James Fairman was one of several important Scottish émigré artists in America in the early nineteenth century. He moved to the United States from Glasgow with his family when he was only six years old.
Fairman began formal studies at the National Academy of Design in 1842 and began exhibiting while still in his teens. He served as a colonel in the Civil War and, upon the War’s conclusion, opened a studio in New York City. It is believed that one of his students was George Herbert McCord, whose landscapes, like Fairman’s, are characterized by dramatic lighting effects. In 1891 Fairman returned to Europe, where he studied and traveled extensively for the next nine years.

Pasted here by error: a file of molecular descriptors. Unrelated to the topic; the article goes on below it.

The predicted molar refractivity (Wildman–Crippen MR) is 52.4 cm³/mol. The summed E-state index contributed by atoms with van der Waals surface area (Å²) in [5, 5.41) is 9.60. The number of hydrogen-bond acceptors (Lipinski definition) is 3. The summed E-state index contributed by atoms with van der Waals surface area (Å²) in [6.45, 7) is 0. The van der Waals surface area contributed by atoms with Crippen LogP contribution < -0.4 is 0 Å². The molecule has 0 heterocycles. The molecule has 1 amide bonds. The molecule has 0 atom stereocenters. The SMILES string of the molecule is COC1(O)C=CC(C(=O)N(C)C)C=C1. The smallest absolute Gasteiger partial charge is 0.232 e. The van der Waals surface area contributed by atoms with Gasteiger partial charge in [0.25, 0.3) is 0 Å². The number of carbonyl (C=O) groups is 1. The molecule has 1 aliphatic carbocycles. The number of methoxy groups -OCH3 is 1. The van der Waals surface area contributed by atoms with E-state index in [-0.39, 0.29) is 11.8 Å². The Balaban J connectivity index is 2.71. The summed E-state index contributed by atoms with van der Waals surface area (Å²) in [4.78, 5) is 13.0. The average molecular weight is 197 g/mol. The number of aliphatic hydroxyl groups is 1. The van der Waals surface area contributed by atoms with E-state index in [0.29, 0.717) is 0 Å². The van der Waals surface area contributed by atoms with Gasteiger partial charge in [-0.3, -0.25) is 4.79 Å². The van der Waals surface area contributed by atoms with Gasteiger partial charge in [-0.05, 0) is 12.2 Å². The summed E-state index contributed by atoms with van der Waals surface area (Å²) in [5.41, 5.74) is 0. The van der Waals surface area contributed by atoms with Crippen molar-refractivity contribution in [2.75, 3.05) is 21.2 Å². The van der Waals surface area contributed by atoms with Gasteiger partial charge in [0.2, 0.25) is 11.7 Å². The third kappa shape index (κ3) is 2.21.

In his recent book, The Landscape of Belief (Princeton, 1996), John Davis describes Fairman as the foremost American painter of Jerusalem in the 1870s. By the early 1880s Fairman had returned to the U.S. He painted for a time in the White Mountains and taught at Mt. Olivet College in Michigan. He died in NYC in March, 1904. Fairman’s works are in the collections of the Hudson River Museum, the Washington County (MD) Museum of Fine Arts, the Adirondack Museum, and the Minnesota Historical Society.